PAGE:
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Foreman/QuickStack Guide:

This page aims to provide a step by step guide to replicate experiment #1 shown in this page.

The guide will cover setting up an OPNFV target environment capable of executing Tempest.


OPNFV testing environment is achieved by using a handful of open source tools. They are listed in order below in hierarchical order:

  1. Vagrant - Create and configure lightweight, reproducible, and portable development environments.
  2. VirtualBox - A "hosted" hypervisror used to host the Foreman node.
  3. Khaleesi - An Ansible framework responsible kicking off builds and tests
  4. Foreman - A baremetal/virtual host management tool
  5. OPNFV/Genesis - Puppet modules for invoking QuickStack
  6. QuickStack - Puppet modules for installing/configuring OpenStack + OpenDaylight
  7. OpenStack Puppet Modules (OPM) - Used to install OpenStack
  8. OpenDaylight Puppet Module - Used to install OpenDaylight

The tools above work together to create the OPNFV target system, but they are not dependent on each other. For example, instead of using Foreman you could just use another baremetal provisioner or simply use raw puppet to install OPNFV. Khaleesi contains a playbook/library to interact with Foreman, but is also used to provision other OpenStack clouds (rackspace, etc.) and is capable of using other OpenStack installers. The order below is based on the script running on a baremetal server.

The order of operations for how these tools interact from start to end are as follows:

Vagrant → invokes VirtualBox to build a CentOS VM for Foreman node and a shared filesystem with the host →

Khaleesi → invokes playbook to rebuild Foreman nodes →

Foreman → installs CentOS and Puppet agent to nodes →

Puppet Agent on each node → checks in and applies OPNFV/Genesis →

OPNFV/Genesis → installs/configures OpenStack and ODL using QuickStack, OPM, and ODL modules.

Khaleesi → invokes playbook to install and configure the Tempest Foreman node →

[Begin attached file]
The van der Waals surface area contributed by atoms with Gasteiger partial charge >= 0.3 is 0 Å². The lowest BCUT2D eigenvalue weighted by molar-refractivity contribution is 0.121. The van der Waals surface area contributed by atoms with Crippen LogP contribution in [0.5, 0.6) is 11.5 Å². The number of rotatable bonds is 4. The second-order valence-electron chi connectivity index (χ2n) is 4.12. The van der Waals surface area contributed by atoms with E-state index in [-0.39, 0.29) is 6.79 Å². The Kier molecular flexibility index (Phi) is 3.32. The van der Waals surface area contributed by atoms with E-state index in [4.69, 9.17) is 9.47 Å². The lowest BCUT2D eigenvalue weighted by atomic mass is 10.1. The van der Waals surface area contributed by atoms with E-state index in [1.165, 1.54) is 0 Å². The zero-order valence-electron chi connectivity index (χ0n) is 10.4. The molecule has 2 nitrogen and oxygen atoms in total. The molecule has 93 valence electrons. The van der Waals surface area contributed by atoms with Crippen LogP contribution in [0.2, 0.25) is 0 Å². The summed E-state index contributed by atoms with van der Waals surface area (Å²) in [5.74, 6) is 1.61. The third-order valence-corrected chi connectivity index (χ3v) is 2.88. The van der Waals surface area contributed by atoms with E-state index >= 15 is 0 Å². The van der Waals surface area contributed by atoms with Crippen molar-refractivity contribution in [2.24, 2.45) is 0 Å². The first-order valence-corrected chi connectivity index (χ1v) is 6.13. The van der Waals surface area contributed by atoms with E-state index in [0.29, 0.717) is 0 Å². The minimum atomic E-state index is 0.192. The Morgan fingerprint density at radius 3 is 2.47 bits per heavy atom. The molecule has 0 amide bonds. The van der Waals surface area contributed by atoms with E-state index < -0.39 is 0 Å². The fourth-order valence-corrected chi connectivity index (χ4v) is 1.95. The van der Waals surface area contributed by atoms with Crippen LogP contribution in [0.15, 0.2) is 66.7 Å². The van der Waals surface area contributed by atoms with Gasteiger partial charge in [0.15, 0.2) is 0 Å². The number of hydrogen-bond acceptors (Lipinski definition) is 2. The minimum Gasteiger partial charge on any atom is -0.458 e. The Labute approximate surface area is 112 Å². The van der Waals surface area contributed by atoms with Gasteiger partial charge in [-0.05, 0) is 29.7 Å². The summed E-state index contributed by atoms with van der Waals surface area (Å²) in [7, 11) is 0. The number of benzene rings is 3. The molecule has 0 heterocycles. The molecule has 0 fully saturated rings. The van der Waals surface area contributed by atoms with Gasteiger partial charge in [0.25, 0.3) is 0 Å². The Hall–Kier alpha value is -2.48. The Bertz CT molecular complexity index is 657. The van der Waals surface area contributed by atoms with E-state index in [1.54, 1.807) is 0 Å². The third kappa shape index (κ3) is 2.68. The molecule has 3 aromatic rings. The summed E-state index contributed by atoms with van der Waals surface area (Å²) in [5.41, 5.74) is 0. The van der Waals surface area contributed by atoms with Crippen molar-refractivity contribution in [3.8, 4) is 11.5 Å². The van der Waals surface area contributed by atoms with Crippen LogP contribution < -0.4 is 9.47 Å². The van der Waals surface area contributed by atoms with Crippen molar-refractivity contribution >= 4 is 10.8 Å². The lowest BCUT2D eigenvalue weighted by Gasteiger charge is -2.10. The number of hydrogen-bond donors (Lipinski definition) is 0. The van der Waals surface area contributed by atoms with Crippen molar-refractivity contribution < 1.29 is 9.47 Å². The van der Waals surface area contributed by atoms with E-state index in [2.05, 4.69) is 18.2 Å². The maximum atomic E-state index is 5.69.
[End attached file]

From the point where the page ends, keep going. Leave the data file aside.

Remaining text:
Khaleesi → runs Tempest and provides results

The below diagram presents a brief summary of the various components in the installer and interactions between them.

Click here for more details on tool interactions

QuickStack/Foreman Video Recordings


  1. One provisioning server and 2-3 node servers.
  2. All servers will run CentOS 7.
  3. Provisioning Host installed with CentOS7
  4. Provisioning Host is on Baremetal or a VM capable of running Virtualbox with hardware virtualization extensions (Intel VT-x or AMD-V) and Physical Address Extensions (PAE/NX) enabled.
  5. Management network should not have a DHCP server if using Foreman. Foreman will run its own DHCP server.
  6. If behind a firewall in your network you will need to use a proxy. This guide has instructions on how to setup the tools to use your network's proxy server.
  7. If OpenStack is being deployed onto baremetal servers, the control and compute nodes need to be:


Below is the topology being used in Intel POD 1:


It is now recommended you follow the "Automatic Deployment" section below for installation. To replicate an full manual install you should follow all of the steps below. The steps are broken down by instructions per tool, in case you are only interested in using part of the OPNFV install:

ISO Installation

Download the Foreman ISO
The ISO is too large to fit on a DVD, use isohybrid and dd to write it to a usb stick: